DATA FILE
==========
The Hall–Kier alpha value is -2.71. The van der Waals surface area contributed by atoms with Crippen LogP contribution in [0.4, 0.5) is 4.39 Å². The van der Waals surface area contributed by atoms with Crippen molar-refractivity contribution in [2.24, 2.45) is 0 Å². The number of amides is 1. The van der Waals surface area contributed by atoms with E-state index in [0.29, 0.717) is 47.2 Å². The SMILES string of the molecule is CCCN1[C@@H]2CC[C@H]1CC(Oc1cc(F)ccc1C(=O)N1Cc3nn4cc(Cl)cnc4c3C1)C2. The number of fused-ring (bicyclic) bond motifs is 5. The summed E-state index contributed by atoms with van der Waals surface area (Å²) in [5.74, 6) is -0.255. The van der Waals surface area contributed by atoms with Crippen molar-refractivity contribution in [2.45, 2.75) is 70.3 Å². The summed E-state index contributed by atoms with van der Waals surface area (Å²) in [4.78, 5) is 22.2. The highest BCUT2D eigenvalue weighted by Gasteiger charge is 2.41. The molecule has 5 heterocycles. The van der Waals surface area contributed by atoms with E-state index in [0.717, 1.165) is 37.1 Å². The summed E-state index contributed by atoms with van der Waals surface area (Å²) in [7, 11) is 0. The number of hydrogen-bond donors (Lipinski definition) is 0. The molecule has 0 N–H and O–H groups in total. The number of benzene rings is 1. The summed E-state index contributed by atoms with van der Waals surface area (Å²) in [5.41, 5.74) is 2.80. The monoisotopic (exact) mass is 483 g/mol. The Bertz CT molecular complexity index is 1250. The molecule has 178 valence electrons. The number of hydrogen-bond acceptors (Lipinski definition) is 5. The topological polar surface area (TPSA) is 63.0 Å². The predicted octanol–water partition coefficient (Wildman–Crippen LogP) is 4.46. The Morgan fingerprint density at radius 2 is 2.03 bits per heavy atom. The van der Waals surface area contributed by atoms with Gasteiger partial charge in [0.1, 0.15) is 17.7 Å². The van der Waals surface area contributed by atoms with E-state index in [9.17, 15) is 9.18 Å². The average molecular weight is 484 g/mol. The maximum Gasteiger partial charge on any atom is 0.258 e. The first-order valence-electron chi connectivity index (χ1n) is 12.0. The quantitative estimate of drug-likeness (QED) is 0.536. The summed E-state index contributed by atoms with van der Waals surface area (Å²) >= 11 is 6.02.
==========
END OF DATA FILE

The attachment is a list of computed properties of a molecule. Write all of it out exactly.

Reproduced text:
The Hall–Kier alpha value is -2.71. The van der Waals surface area contributed by atoms with Crippen LogP contribution in [0.4, 0.5) is 4.39 Å². The van der Waals surface area contributed by atoms with Crippen molar-refractivity contribution in [2.24, 2.45) is 0 Å². The number of amides is 1. The van der Waals surface area contributed by atoms with E-state index in [0.29, 0.717) is 47.2 Å². The SMILES string of the molecule is CCCN1[C@@H]2CC[C@H]1CC(Oc1cc(F)ccc1C(=O)N1Cc3nn4cc(Cl)cnc4c3C1)C2. The number of fused-ring (bicyclic) bond motifs is 5. The summed E-state index contributed by atoms with van der Waals surface area (Å²) in [5.74, 6) is -0.255. The van der Waals surface area contributed by atoms with Crippen molar-refractivity contribution in [2.45, 2.75) is 70.3 Å². The summed E-state index contributed by atoms with van der Waals surface area (Å²) in [4.78, 5) is 22.2. The highest BCUT2D eigenvalue weighted by Gasteiger charge is 2.41. The molecule has 5 heterocycles. The van der Waals surface area contributed by atoms with E-state index in [0.717, 1.165) is 37.1 Å². The summed E-state index contributed by atoms with van der Waals surface area (Å²) in [7, 11) is 0. The number of hydrogen-bond donors (Lipinski definition) is 0. The molecule has 0 N–H and O–H groups in total. The number of benzene rings is 1. The summed E-state index contributed by atoms with van der Waals surface area (Å²) in [5.41, 5.74) is 2.80. The monoisotopic (exact) mass is 483 g/mol. The Bertz CT molecular complexity index is 1250. The molecule has 178 valence electrons. The number of hydrogen-bond acceptors (Lipinski definition) is 5. The topological polar surface area (TPSA) is 63.0 Å². The predicted octanol–water partition coefficient (Wildman–Crippen LogP) is 4.46. The Morgan fingerprint density at radius 2 is 2.03 bits per heavy atom. The van der Waals surface area contributed by atoms with Gasteiger partial charge in [0.1, 0.15) is 17.7 Å². The van der Waals surface area contributed by atoms with E-state index in [9.17, 15) is 9.18 Å². The average molecular weight is 484 g/mol. The maximum Gasteiger partial charge on any atom is 0.258 e. The first-order valence-electron chi connectivity index (χ1n) is 12.0. The quantitative estimate of drug-likeness (QED) is 0.536. The summed E-state index contributed by atoms with van der Waals surface area (Å²) >= 11 is 6.02.